Although a first authorized published edition of Mac Flecknoe; or, A satyr upon the True-Blue-Protestant Poet, T.S. by John Dryden appeared in Miscellaney Poems in 1684, it had been circulated in unapproved versions since 1682. Critics cannot pinpoint the year that Dryden wrote it, but he may have done so as early as 1678. Written in 218 lines of rhyming couplets, it represents satire in which Dryden takes to task the poet and dramatist Thomas Shadwell, the T.S. indicated in its subtitle. Dryden critics still puzzle over the poet’s motivation in writing the poem. Although he had quarreled publicly with Shadwell over political matters, the two appeared still to hold one another in regard, and Shadwell proved a talented writer, undeserving of Dryden’s judgment that his work was dull and unworthy of commendation. Equally puzzling is the poem’s tone, which, for all of the work’s clever references, remains, as Earl Miner notes, not biting but rather “curiously affectionate.” Dryden intimates that Shadwell is part of an inner circle of writers struggling under specific political and religious upheaval in the London environment. Unable to stand the pressures, he bows to outside forces and sacrifices his art. Exposure to the upheaval and its resultant pressures led to obvious tension among factions, and jealousy or suspicion may have prompted a quarrel that led Dryden to expose Shadwell to ridicule.
The two poets had their political differences. The Protestant Shadwell supported Anthony Ashley Cooper, earl of Shaftesbury, in the dispute over who should succeed King Charles II to the English throne. Shaftesbury championed Charles’s illegitimate son, the Protestant James Scott, duke of Monmouth, while Dryden supported the Catholic brother of Charles, James, duke of York. Dryden had caricatured Shaftesbury in his Absalom and Achitophel (1681). Dryden also attacked Shaftesbury in his satire The Medall (1682), which parodied the Whigs who celebrated Shaftesbury’s verdict of innocence when he was tried for his part in an attempt to overthrow Charles. Dryden characterized the jurors who freed Shaftesbury as ignoramuses, and his followers, who cast a medal celebrating his “innocence,” as ignorant revelers. The poem caused immediate response from poets supporting Protestant interests, Shadwell included. He attacked Dryden in his The Medal of John Bayes (1682). Mac Flecknoe appeared for the first time about six months later. The tensions present in London over not only religion, but also trade, created a paranoia supporting rumors such as the so-called Popish Plot. Dryden refers to London as Augusta in the poem, alluding to its nervous environment when he inserts a quiet parenthetical statement as line 65, “(The fair Augusta much to fears inclin’d).”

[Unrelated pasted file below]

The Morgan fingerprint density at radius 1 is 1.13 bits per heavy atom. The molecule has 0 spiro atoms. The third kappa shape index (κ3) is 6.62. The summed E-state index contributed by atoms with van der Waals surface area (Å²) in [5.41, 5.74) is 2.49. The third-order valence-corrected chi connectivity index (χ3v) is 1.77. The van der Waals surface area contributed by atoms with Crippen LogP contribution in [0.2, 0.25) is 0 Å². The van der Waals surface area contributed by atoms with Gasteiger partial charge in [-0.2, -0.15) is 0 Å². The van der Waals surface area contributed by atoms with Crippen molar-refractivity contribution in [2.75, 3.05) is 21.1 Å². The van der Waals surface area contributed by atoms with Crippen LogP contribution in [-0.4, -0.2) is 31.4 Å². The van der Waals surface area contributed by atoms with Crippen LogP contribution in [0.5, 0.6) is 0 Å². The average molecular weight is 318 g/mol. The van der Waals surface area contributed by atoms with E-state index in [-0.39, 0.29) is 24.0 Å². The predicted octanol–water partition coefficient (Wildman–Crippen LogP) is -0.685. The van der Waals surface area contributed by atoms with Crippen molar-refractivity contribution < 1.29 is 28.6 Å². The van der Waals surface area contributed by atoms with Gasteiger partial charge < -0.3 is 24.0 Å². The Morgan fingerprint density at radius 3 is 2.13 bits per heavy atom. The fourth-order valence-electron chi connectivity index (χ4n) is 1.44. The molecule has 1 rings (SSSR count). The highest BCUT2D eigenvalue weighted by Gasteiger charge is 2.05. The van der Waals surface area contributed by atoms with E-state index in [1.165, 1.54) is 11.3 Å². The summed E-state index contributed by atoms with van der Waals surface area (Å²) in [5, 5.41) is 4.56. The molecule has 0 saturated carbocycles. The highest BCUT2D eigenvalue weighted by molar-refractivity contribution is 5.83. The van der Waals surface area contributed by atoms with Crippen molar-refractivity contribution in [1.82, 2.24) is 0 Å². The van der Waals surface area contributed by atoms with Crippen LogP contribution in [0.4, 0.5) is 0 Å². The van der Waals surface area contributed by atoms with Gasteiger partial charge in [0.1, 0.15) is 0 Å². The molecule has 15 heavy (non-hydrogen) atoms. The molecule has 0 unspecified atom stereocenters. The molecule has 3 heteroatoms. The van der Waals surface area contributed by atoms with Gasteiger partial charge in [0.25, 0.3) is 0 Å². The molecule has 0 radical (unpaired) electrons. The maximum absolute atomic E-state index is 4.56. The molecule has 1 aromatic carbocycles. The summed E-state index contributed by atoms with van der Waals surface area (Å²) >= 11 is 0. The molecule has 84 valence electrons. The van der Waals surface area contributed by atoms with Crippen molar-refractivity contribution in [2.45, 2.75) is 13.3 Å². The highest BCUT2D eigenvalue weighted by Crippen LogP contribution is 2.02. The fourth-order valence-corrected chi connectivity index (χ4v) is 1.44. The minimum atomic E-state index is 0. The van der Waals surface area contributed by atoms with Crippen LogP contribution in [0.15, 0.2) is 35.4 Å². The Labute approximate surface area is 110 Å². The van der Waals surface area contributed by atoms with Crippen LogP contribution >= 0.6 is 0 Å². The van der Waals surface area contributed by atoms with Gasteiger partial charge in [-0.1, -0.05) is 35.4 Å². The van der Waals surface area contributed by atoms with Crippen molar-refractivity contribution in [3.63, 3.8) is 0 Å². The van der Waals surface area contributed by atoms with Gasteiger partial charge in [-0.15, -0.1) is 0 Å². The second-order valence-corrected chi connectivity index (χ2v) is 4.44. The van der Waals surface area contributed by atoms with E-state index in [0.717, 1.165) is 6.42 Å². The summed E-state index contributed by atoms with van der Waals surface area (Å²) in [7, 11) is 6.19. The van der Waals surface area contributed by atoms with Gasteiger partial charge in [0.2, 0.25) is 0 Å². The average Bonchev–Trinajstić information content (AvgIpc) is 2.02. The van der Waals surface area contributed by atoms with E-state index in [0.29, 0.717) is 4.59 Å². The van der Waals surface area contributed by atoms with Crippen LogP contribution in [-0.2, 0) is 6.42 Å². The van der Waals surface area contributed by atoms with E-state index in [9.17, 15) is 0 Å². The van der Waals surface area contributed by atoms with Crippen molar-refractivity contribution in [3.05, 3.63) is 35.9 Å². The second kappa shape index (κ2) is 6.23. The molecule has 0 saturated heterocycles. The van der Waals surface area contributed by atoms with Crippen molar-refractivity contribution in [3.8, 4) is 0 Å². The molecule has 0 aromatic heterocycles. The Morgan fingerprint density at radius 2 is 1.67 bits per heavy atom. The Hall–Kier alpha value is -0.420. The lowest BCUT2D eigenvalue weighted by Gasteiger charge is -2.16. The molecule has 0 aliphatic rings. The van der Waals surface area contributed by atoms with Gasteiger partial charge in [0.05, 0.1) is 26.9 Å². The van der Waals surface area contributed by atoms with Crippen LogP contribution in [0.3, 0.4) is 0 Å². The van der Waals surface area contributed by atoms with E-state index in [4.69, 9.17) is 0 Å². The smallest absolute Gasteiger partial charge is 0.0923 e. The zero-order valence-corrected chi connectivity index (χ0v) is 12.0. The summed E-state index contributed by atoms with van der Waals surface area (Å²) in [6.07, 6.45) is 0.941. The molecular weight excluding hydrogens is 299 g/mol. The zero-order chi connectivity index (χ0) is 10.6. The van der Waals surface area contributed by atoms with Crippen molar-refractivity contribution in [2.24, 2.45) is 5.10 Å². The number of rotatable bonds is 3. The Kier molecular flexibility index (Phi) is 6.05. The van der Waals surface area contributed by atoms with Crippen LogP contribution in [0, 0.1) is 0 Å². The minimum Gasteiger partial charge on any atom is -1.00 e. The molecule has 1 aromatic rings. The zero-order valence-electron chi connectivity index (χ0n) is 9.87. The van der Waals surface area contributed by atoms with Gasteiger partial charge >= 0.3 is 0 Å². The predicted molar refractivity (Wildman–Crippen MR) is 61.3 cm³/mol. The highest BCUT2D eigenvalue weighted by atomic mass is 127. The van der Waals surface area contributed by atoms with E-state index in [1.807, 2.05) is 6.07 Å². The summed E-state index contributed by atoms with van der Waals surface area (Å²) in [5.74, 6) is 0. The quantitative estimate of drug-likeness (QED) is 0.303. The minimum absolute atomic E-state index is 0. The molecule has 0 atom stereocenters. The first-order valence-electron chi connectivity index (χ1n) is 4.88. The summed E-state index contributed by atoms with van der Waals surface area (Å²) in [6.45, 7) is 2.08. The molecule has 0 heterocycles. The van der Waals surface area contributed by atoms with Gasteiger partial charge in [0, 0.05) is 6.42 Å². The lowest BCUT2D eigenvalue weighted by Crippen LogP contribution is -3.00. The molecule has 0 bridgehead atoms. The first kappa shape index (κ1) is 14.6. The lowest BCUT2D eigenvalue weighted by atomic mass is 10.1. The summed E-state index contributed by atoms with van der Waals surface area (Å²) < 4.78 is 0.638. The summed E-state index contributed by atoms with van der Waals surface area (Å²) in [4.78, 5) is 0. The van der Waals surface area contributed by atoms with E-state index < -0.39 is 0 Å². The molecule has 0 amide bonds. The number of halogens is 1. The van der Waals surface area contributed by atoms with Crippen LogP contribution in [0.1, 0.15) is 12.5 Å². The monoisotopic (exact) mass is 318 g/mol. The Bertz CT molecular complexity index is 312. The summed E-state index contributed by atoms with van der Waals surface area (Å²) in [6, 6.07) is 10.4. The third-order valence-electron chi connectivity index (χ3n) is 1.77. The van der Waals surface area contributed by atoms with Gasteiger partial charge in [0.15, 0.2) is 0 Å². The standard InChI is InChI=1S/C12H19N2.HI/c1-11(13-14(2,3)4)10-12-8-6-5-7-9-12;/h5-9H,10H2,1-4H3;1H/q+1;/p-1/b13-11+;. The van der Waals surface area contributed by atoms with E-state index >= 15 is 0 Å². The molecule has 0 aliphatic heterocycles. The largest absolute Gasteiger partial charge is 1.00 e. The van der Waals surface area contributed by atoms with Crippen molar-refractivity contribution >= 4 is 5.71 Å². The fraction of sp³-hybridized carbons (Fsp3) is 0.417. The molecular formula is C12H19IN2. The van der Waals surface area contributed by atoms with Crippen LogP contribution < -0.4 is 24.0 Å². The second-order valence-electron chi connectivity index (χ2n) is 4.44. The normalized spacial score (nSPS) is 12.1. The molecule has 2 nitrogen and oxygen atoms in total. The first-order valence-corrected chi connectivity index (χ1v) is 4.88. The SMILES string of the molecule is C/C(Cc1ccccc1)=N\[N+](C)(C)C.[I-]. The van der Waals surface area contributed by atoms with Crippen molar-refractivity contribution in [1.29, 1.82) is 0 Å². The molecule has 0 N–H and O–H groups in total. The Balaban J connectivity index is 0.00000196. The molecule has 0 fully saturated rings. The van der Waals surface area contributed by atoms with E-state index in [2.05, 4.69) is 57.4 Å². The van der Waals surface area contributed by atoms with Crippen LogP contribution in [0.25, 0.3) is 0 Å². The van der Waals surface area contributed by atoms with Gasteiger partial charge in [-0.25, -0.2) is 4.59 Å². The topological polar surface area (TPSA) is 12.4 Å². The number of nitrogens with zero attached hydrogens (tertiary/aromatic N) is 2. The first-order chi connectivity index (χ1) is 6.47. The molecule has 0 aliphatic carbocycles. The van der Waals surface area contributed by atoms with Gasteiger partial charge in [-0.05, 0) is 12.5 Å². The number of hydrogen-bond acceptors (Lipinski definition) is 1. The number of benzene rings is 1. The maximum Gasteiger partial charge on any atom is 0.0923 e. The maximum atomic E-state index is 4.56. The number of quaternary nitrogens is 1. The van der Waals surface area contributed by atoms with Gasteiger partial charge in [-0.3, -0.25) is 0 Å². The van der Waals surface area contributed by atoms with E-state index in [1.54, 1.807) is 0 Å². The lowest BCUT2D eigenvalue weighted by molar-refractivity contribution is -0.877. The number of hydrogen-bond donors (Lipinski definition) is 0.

The name given to the poet in Dryden’s verse was from an Irish Catholic priest and minor poet, Richard Flecknoe, who had died in 1678. Dryden sets the scene as if Flecknoe appointed Shadwell to succeed him as the ultimate poet. Dryden employs “Sh——” to represent Shadwell throughout the poem, selected as Flecknoe’s successor to “realms of Nonsense” just prior to his death; the Mac prefix means “son of.” Why Dryden selected Flecknoe as the vehicle for his attack remains unclear. As the country worried about a successor to their monarch, the poem satirized succession issues and exposed various London figures to ridicule.
Mac Flecknoe opens in Augusta with its ruler, Flecknoe, forced to determine who will assume his place as leader of the empire. The reference to Augustus recalls Julius Caesar’s choice of Octavius, later called Augustus, as his successor. Dryden thus shapes his poem as a mock-heroic, while parodying groups dedicating themselves to various poets and adopting the celebrated’s name, such as the Tribe of Ben [Jonson]. Flecknoe concludes that he must select the one who most resembles him, noting
Sh——alone my perfect image bears
Mature in dullness from his tender years.
Sh——alone of all my sons is he
Who stands confirm’d in full stupidity. (15–18)